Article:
Discussing “Black Lives Matter“
Obviously the topic of “Black Lives Matter,” came up during the tasting, because of the recent events in the news. Since Marbue was born in Sierra Leone, Africa, he doesn’t believe he can comment on the experience of African-Americans born in the USA. “I had heard about racism in America before I arrived,” said Marbue, “but being from Africa I have experienced it differently than black Americans who grew up here. Is there racism in America? Yes, there is, but many people don’t want to admit it.”
Marbue describes a situation where he interviewed with a company in the South and on the way to the interview, his black taxi driver warned him that he wouldn’t be able to buy a house or join a gym in certain parts of the city because he was black. “It was then that I decided to focus my career in California,” states Marbue, “because it is a more liberal state regarding racism, even though it is still here.”
On the positive side, Marbue admits that having the professional degree and experience of a Napa Valley winemaker has its benefits. He described a time when he visited Chateau Margaux in Bordeaux with John Caldwell and a few other colleagues. “At Chateau Margaux, when they learned I was a trained winemaker, I was the only one from our group that was allowed on the floor of the winemaking facility. So being a winemaker, regardless of the color of your skin, does have its privileges on some occasions.”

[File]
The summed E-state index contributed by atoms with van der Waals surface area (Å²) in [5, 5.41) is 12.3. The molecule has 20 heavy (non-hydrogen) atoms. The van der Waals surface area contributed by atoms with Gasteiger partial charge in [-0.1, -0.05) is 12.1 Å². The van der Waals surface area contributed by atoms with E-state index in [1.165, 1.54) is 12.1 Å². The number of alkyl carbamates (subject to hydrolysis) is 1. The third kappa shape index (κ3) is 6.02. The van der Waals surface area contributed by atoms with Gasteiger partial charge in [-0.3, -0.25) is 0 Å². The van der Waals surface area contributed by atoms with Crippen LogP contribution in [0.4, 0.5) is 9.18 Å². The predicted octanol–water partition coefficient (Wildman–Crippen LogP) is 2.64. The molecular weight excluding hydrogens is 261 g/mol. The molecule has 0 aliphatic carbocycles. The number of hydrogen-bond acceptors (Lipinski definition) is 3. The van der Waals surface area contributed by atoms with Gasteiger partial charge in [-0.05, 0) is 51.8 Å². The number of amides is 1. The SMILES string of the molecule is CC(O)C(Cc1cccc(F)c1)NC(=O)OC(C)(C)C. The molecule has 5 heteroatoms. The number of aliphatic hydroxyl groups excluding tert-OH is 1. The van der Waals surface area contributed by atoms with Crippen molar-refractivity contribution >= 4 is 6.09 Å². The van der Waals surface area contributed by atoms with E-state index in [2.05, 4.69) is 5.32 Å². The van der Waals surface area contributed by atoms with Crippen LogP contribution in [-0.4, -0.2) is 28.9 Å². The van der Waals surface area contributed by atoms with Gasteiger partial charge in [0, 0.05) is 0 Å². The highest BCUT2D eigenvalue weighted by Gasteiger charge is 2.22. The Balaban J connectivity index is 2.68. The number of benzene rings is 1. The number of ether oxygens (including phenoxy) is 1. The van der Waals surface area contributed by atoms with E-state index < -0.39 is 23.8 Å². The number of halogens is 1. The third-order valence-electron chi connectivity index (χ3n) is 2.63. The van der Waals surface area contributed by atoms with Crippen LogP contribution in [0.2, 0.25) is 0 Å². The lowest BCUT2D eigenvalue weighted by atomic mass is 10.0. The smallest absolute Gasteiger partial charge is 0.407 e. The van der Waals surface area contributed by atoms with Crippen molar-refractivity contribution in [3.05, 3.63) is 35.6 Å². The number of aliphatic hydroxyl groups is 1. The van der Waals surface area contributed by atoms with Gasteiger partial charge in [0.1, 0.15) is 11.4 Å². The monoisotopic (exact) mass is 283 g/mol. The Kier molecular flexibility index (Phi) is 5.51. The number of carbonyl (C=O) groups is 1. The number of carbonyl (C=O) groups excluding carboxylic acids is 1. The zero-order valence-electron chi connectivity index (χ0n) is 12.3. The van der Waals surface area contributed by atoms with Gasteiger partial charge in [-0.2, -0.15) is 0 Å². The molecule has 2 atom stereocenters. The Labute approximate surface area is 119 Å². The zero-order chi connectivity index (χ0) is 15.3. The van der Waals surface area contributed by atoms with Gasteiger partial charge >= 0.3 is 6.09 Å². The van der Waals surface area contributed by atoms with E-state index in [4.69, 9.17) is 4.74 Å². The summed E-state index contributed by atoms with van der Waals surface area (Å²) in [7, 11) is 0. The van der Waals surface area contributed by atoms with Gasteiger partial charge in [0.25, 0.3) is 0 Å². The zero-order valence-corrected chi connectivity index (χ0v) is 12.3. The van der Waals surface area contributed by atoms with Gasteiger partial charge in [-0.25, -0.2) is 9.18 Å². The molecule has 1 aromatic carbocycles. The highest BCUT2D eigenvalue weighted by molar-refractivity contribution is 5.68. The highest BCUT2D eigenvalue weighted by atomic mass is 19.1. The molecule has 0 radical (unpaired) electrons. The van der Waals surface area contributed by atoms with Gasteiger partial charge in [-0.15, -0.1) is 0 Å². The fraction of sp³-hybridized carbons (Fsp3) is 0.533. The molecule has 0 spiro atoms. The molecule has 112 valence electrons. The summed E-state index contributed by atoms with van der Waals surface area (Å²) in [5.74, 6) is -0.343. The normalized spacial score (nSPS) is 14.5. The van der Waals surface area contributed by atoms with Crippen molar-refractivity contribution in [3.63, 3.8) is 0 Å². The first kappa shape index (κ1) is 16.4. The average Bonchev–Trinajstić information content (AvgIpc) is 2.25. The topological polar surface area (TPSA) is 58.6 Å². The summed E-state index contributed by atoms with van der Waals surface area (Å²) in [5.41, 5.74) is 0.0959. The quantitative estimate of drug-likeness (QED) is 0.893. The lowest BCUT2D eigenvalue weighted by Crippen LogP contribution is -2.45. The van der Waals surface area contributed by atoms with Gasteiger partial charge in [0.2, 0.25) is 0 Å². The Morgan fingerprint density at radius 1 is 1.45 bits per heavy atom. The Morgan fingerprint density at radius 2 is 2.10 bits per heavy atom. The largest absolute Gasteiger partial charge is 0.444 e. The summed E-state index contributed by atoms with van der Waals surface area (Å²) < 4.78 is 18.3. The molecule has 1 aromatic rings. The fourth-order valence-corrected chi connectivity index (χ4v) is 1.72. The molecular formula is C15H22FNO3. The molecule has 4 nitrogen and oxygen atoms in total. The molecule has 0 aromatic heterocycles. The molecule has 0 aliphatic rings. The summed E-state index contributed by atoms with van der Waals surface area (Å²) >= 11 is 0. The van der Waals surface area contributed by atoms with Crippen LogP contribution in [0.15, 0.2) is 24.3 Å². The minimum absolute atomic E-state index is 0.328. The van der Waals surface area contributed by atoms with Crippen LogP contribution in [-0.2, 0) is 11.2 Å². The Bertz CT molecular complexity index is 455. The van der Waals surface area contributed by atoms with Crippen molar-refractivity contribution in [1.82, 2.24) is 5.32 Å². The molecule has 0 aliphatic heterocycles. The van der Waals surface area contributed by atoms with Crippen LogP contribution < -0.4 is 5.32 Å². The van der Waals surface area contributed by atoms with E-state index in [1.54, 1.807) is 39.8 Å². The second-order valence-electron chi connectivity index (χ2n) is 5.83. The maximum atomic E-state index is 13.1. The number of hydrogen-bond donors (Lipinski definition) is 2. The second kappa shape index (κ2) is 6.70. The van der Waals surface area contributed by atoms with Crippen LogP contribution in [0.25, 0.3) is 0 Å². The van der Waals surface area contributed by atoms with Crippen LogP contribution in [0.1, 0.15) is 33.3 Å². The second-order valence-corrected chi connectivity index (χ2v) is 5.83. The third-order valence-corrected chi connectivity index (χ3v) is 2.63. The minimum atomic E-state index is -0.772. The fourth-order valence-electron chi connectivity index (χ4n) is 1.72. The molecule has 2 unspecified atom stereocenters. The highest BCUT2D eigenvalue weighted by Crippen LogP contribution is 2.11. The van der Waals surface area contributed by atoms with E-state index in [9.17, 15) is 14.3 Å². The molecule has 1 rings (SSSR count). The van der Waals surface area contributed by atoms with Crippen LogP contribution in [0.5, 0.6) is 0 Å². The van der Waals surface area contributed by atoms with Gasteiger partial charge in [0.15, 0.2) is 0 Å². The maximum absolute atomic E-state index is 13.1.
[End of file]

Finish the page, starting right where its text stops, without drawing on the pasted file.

Highlights of the Tasting
Though we tasted many excellent wines during the tasting, several stand-outs for me were:
2009 Marston Family Vineyards Spring Mountain Cabernet Sauvignon – showing black plum, spice, oregano and earthy forest floor notes, this wine sang with elegance and complexity. Crafted in a lighter style, it harkened back to the early years in Napa Valley, when the Judgement of Paris was won.
2013 Caldwell Vineyard Cabernet Sauvignon Coombsville – opulent and perfumed nose of blackberry and violets, this wine exhibited the plush velvety tannins for which Napa Valley is known around the world. Yet, it also showed grace and elegance with well- integrated oak and a long concentrated finish.
2017 Italics Placemark Red Wine Coombsville – blended in 2018 when Marbue first started working with Italics, this wine spoke clearly of the cooler climate of Coombsville and the rich complexity that can be achieved by a master blender. Comprised of 43% cabernet sauvignon, 43% merlot, and 14% petit verdot, it exhibited classic cassis, spice and peppercorn with refreshing acidity, great balance, and a long elegant finish.
2018 Italics Cabernet Franc Coombsville – with a heady nose of raspberry and violets, I could have just enjoyed smelling this wine all day. Vibrant with red plum, cocoa and tobacco notes, this graceful and seamless wine seduced with fine-grained tannins and a long elegant finish.